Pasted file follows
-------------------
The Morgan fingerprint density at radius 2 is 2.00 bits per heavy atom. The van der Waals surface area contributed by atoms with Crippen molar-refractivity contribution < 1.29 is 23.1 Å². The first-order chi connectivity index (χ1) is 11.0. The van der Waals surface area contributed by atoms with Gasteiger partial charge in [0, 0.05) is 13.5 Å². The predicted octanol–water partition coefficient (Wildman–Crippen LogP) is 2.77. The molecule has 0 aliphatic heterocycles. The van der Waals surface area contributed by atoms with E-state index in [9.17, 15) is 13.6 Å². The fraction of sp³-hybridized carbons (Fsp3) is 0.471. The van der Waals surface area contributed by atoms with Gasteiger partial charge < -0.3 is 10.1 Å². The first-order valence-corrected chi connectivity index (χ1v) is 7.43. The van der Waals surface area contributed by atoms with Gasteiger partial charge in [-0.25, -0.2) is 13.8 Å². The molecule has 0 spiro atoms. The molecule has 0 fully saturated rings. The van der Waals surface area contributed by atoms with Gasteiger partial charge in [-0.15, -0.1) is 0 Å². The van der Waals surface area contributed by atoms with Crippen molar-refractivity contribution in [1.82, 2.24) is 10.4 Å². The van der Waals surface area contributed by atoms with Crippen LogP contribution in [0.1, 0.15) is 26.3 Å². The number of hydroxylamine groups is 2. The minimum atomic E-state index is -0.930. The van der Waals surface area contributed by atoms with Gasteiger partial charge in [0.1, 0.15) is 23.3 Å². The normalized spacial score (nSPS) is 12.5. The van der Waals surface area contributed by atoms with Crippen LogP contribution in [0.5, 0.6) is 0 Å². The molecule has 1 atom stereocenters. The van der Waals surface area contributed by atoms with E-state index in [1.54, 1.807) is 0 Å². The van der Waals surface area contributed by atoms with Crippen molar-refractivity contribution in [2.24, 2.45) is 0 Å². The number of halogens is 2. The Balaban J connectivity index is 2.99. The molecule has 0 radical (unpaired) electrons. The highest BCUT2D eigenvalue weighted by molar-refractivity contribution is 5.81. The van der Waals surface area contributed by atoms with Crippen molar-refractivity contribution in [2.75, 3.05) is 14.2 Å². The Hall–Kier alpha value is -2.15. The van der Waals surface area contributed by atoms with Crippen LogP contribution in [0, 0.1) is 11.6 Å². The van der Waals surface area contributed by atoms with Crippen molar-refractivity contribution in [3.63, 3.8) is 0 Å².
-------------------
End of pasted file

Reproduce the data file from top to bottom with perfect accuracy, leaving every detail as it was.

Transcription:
The Morgan fingerprint density at radius 2 is 2.00 bits per heavy atom. The van der Waals surface area contributed by atoms with Crippen molar-refractivity contribution < 1.29 is 23.1 Å². The first-order chi connectivity index (χ1) is 11.0. The van der Waals surface area contributed by atoms with Gasteiger partial charge in [0, 0.05) is 13.5 Å². The predicted octanol–water partition coefficient (Wildman–Crippen LogP) is 2.77. The molecule has 0 aliphatic heterocycles. The van der Waals surface area contributed by atoms with E-state index in [9.17, 15) is 13.6 Å². The fraction of sp³-hybridized carbons (Fsp3) is 0.471. The van der Waals surface area contributed by atoms with Gasteiger partial charge < -0.3 is 10.1 Å². The first-order valence-corrected chi connectivity index (χ1v) is 7.43. The van der Waals surface area contributed by atoms with Gasteiger partial charge in [-0.25, -0.2) is 13.8 Å². The molecule has 0 spiro atoms. The molecule has 0 fully saturated rings. The van der Waals surface area contributed by atoms with Gasteiger partial charge in [-0.15, -0.1) is 0 Å². The van der Waals surface area contributed by atoms with Crippen molar-refractivity contribution in [1.82, 2.24) is 10.4 Å². The van der Waals surface area contributed by atoms with Crippen LogP contribution in [0.1, 0.15) is 26.3 Å². The number of hydroxylamine groups is 2. The minimum atomic E-state index is -0.930. The van der Waals surface area contributed by atoms with Gasteiger partial charge in [0.1, 0.15) is 23.3 Å². The normalized spacial score (nSPS) is 12.5. The van der Waals surface area contributed by atoms with Crippen LogP contribution in [0.5, 0.6) is 0 Å². The molecule has 1 atom stereocenters. The van der Waals surface area contributed by atoms with E-state index in [1.54, 1.807) is 0 Å². The van der Waals surface area contributed by atoms with Crippen molar-refractivity contribution in [2.24, 2.45) is 0 Å². The number of halogens is 2. The Balaban J connectivity index is 2.99. The molecule has 0 radical (unpaired) electrons. The highest BCUT2D eigenvalue weighted by molar-refractivity contribution is 5.81. The van der Waals surface area contributed by atoms with Crippen molar-refractivity contribution in [2.75, 3.05) is 14.2 Å². The Hall–Kier alpha value is -2.15. The van der Waals surface area contributed by atoms with Crippen LogP contribution in [0, 0.1) is 11.6 Å². The van der Waals surface area contributed by atoms with Crippen molar-refractivity contribution in [3.63, 3.8) is 0 Å².